Publishing under Adverse Conditions: Oklahoma Business Newspaper, with the Help of a Nearby Daily, Misses Only One Edition after Bomb Blast Damages Its Pressroom

By Fitzgerald, Mark | Editor & Publisher, May 20, 1995 | Go to article overview

Publishing under Adverse Conditions: Oklahoma Business Newspaper, with the Help of a Nearby Daily, Misses Only One Edition after Bomb Blast Damages Its Pressroom


Fitzgerald, Mark, Editor & Publisher


AT FIRST LARRY Fisk thought it was some kind of gas explosion.

And then the conference room where he sat with other managers was filled with shards of glass from the windows. Down the hall a light fixture fell on a reporter. Two paste-up artists lay seriously injured on the floor of the composing room.

It was 9:04 a.m. Wednesday, April 19, and the homemade truck bomb that had destroyed the Alfred P. Murrah Federal Building in downtown Oklahoma city had also devastated the offices of Journal Record Publishing, publisher of the 92-year-old daily Journal Record, a business newspaper.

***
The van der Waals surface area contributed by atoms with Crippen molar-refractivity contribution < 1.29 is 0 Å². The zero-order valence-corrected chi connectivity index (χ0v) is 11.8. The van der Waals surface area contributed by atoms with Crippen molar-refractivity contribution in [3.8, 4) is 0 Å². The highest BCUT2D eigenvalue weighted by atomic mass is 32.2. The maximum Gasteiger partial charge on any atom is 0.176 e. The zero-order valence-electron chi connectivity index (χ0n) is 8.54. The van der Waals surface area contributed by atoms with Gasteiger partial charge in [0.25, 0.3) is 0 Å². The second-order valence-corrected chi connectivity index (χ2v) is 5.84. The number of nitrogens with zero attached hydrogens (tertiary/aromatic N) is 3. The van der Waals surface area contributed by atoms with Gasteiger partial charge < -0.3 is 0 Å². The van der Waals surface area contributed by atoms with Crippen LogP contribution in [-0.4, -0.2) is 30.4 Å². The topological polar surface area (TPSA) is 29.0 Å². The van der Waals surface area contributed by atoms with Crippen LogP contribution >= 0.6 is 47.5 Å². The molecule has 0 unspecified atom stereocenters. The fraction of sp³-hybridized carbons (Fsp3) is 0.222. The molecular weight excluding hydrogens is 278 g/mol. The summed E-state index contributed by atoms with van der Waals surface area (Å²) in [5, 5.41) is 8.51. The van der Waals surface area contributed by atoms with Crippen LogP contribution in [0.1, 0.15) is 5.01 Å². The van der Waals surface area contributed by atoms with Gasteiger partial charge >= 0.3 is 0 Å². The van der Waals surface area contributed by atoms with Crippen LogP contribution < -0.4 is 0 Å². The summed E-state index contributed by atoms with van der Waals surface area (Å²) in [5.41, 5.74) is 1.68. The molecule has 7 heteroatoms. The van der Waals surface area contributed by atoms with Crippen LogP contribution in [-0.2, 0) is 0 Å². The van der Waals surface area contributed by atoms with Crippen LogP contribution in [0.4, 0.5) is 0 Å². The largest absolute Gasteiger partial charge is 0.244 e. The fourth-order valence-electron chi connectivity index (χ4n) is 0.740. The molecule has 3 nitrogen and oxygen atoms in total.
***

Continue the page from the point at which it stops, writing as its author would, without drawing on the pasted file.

Virtually all the editorial, photocomposition and printing facilities of Journal Record Publishing's many enterprises were housed in the 92-year-old Journal Record Building, across the street from the federal building.

And once the company's 175 employees were safely out of the building -- four of them were taken directly to the hospital, and all were released within a few days -- Journal Record managers scrambled to rebuild.

Fortunately, it was quickly determined that the building itself was structurally sound.

But that didn't mean much, said Journal Record president and general manager Larry Fisk.

"The interior is so torn out that it is an open question whether we will be able to return," Fisk said.

The explosion's worst damage occurred in a relatively new addition to the building that housed the Journal Record's production facilities for the company's various publications. In addition to the 3,600-circulation daily business newspaper, the company publishes Tinker Take-Off, the 30,000-free-distribution weekly for Tinker Air Force Base; several shoppers; and several editions of the Auto Trader. The company also prints all documents for the Oklahoma Legislature and is a commercial printer.